The poster-programme for the upcoming ‘North in the Long Eighteenth Century’ conference is now available to view online: Conference Poster-Programme. The event, which will also be the tenth annual conference to be held by the North East Forum in Eighteenth Century and Romantic Studies, will be taking place in Newcastle on 19th September 2014.
Having spent the past three years studying a smugly metropolitan paper I am very much looking forward to contemplating and troubling the extent to which a predominantly London-centric body of long eighteenth-century scholarship has obscured the significance of provincial and other urban and cultural spaces during this period. I also look forward to using this event to finally share one of the most remarkable and entertaining texts that I discovered during the course of my thesis: Lancelot Lackrent’s blissfully irreverent Yorkshire Freeholder:
Writing the North in the Eighteenth-Century Periodical: The case of The Yorkshire Freeholder
On the 29th June 1716 Joseph Addison brought his one-man periodical, The Free-Holder, to a close. As a metropolitan paper concerned primarily with defending the workings of Britain’s London-based government Addison worked hard to canvas as many Whig votes as possible. However, his paper is emphatically addressed to the Whigs of the city and is surprisingly dismissive of partisanship that exists outside of the capital.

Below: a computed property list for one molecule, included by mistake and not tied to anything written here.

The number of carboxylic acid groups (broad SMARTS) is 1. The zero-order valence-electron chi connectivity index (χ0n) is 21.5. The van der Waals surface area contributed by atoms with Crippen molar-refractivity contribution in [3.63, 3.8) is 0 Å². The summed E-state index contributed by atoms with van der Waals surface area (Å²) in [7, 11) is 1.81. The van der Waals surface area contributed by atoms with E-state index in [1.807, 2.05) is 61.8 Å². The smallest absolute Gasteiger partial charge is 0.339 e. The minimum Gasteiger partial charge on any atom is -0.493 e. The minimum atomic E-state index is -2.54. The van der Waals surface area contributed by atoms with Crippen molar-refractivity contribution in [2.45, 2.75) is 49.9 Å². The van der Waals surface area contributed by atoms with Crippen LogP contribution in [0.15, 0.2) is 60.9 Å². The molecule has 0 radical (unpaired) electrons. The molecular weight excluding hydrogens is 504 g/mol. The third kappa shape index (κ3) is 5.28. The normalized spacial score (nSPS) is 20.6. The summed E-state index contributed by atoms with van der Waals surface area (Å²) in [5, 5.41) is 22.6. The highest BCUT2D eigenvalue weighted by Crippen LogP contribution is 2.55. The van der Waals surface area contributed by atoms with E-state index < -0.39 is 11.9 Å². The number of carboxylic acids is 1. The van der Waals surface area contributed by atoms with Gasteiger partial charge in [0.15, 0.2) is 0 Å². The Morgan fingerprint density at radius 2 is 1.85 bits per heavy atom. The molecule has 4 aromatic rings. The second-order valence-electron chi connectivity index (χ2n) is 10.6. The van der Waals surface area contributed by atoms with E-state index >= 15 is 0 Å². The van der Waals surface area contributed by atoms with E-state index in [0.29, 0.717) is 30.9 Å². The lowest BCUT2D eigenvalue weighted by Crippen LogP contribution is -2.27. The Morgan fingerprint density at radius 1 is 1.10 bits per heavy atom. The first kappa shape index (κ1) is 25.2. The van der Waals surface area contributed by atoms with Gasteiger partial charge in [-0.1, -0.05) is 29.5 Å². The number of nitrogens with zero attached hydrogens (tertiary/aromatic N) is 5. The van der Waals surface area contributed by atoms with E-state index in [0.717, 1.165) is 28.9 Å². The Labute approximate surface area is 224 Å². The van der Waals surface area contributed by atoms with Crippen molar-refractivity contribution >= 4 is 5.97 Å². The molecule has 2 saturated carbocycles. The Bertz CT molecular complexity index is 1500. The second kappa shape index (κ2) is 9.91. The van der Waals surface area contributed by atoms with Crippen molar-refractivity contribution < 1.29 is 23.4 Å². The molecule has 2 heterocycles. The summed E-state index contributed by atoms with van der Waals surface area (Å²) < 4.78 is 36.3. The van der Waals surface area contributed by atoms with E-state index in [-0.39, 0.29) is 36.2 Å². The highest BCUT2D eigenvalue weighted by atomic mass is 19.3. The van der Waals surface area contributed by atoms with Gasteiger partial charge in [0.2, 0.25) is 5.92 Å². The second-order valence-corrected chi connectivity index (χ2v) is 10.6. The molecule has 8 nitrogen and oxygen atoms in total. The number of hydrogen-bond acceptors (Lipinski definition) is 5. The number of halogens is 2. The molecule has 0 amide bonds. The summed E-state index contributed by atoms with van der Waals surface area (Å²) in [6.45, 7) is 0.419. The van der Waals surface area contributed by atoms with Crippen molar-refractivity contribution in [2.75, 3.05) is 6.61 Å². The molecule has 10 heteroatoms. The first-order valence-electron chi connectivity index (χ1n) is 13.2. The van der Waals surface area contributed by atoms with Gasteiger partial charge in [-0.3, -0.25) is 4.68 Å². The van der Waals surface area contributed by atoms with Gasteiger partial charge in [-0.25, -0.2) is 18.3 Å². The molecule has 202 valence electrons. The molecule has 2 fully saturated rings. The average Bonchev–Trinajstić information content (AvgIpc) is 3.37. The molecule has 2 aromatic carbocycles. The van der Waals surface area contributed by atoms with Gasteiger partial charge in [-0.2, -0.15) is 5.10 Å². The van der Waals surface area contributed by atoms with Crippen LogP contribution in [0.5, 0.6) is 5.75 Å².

Nevertheless, sixty-four years later a belated sequel to the paper appeared in York in the form of Christopher Wyvill’s Yorkshire Freeholder. This paper, which introduces itself as being indebted to Addison’s earlier periodical, sets out to do for York what it believes Addison’s Free-Holder did for Britain: identifying, galvanizing and defending a coherent community or Yorkshire Freeholders. The Yorkshire Freeholder, which is far more humorous than the original, offers an ideal case study for posing a series of pertinent questions about the provincial press, and about the York press in particular.
In exploring the relationship between these periodicals this paper will ask: how can York present itself as a legitimate alternative centre of culture and authority to London, as The Yorkshire Freeholder attempts, when using a periodical press which not only originated in the metropolis but is also instinctively prejudiced against provincial partisanship? How do Whigs and Tories canvas votes outside of the metropolis? And how exactly does the North imagine itself in papers such as this?